Looking past the Case-Shiller: It’s all about supply

Editor’s Note: This article was guest authored by Scott Sambucci, the Vice President, Market Analytics at Altos Research –  a Silicon Valley-based company that provides real-time real estate market analytics.

With the S&P/Case-Shiller Index released this week (analysis here), everyone is aflutter with talk of a double-dip in house prices. Remain calm.  These are January numbers.  It’s almost April.  More recent figures exhibit more positivity for the 2011 housing market. Here’s how –

Since 2008, as the active housing inventory (the number homes available for sale) rose more sharply, price gains were dampened.  Makes sense, right? Price is the intersection of supply and demand.  In 2011, we’re past yesteryear’s demand stimulus programs (i.e. tax credit), unemployment levels remain obstinate despite recent GDP growth, and homeownership rates are declining.  Not much left to impact prices in the short run except supply.

Here’s the good news for 2011 so far – despite inventory increases this Spring on par with 2008 and 2010, market prices are also rising. Measuring the slope of price and inventory changes in our Altos 20-City Composite over the last four Spring-time markets from seasonal trough to peak reveals that prices are now moving higher relative to inventory than in years past:

Calculation of seasonal trough to peak slope coefficients for Altos 20-City Composite Price & Inventory Measures

In 2008, 2010, and now in 2011, we’re seeing similar slopes in active market inventory. (Remember your algebra – larger slope values mean larger changes over a relative time period.)  In 2011 however, prices are moving higher more quickly than in 2008 and 2010 – periods when sharper inventory increases led to subdued Spring-time price changes. Compare this to 2009 when prices rose sharply in a market with small trough to peak seasonal inventory changes.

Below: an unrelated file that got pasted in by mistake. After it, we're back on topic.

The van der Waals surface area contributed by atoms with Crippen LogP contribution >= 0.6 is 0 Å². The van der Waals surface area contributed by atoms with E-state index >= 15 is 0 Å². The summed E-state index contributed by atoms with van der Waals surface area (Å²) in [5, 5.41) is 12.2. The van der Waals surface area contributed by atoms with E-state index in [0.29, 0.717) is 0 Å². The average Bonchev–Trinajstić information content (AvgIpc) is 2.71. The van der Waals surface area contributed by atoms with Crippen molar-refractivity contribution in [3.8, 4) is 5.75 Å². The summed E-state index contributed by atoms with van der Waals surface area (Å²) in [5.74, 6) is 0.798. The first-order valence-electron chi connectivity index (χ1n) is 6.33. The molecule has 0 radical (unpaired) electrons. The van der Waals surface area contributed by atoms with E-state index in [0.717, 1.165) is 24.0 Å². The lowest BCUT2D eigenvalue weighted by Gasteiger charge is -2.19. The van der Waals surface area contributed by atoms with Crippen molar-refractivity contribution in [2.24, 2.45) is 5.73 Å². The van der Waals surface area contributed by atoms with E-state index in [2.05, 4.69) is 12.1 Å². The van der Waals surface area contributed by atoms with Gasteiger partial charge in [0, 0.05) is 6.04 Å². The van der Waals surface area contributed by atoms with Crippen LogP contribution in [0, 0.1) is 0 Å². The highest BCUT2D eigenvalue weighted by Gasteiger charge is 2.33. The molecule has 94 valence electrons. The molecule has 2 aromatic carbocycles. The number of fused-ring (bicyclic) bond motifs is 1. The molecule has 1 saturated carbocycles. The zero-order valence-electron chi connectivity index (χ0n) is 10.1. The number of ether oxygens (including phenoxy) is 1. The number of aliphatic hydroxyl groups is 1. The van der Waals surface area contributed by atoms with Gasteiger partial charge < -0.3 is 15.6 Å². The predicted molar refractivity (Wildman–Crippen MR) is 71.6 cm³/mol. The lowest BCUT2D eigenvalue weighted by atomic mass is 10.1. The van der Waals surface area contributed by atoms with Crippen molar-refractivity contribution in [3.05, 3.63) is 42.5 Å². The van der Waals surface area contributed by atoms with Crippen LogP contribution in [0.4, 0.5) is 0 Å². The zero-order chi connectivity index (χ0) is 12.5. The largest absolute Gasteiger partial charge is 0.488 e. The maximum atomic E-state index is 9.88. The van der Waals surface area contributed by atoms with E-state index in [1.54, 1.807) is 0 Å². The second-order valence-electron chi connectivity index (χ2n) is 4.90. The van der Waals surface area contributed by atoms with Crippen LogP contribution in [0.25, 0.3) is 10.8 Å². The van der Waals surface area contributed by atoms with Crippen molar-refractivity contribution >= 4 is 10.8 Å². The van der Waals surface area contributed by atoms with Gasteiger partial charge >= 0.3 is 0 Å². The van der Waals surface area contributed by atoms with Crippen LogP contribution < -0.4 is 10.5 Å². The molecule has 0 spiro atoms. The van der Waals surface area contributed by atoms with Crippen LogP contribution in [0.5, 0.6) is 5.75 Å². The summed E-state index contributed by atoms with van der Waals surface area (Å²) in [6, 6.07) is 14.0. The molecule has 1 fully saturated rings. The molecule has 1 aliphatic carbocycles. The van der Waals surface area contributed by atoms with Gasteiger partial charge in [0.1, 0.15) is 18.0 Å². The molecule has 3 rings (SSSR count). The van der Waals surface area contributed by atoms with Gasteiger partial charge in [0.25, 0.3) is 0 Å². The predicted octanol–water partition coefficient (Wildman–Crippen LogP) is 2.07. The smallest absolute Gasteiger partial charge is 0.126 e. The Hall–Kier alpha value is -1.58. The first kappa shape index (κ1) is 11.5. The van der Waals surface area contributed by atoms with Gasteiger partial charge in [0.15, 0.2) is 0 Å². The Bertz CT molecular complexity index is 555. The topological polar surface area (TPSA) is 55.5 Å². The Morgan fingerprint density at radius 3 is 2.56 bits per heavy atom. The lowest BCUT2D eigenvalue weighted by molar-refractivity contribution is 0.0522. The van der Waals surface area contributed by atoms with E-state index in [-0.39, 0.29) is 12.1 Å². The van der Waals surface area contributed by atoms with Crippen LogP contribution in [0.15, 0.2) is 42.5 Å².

The not-so-good news if you’re thinking beyond 2011? This means that we’ve still got a ways to go before we reach “recovery.” While inventory is rising this year, we’re still well below the 2008 cyclical active market supply peak and on a declining path year-over-year compared to last year:

Year-over-year active housing supply: Altos 20-City Composite

This is looking more and more like the start of the long, slow bottom that we talked about back in our December 2010 webcast. From what we’re seeing this year, the downward slide of the S&P/Case-Shiller will end in a couple of months when today’s active listings start selling.  It’s been a nasty winter so give the market a chance to thaw. Just don’t expect a quick reversal back to boom-year price levels. Short run? Stable. Longer run? Lots of “enough already, let’s get on with it.”

Most of all, it may be generous for the double-dip cat-callers to label the 2009 and 2010 housing market a “recovery.” Looking at a longer term price trend since 2007, 2009-10 is now appearing as less of a recovery and more of a deceleration in the market’s downward slide to 2011:

Median Ask Price: Altos 20-City Composite since September 2007

Want to see the numbers behind the numbers?  Then read on…

In the 2008 market, inventory levels (red line) rose sharply reaching a cyclical peak late in the Summer coupled with a minute Spring-time price bounce (blue line):

In 2009, seasonal inventory levels were flat, peaking in the early Spring with banks and mortgage servicers grappling with system constraints and government programs. Home prices responded to tighter supply, the tax credit, historically low interest rates, and relative optimism that the worst of the housing crash was over, despite macroeconomic trepidation with unemployment:

In 2010, inventory rose sharply and peaked in September as banks increased short-selling and introduced robo-signing.  Prices bounced slightly with the tax credit’s extension and continuation of low interest rates, but far less than in 2009:

In 2011, the tax credit is long gone, inflation is emerging (generally a positive for housing), Q4-2010 macroeconomic growth is solid, and there’s the realization that the low interest rate environment won’t be here forever.  Prices are jumping nicely even with a decent spike in available inventory.  (Remember though, inventory is well below 2008 levels):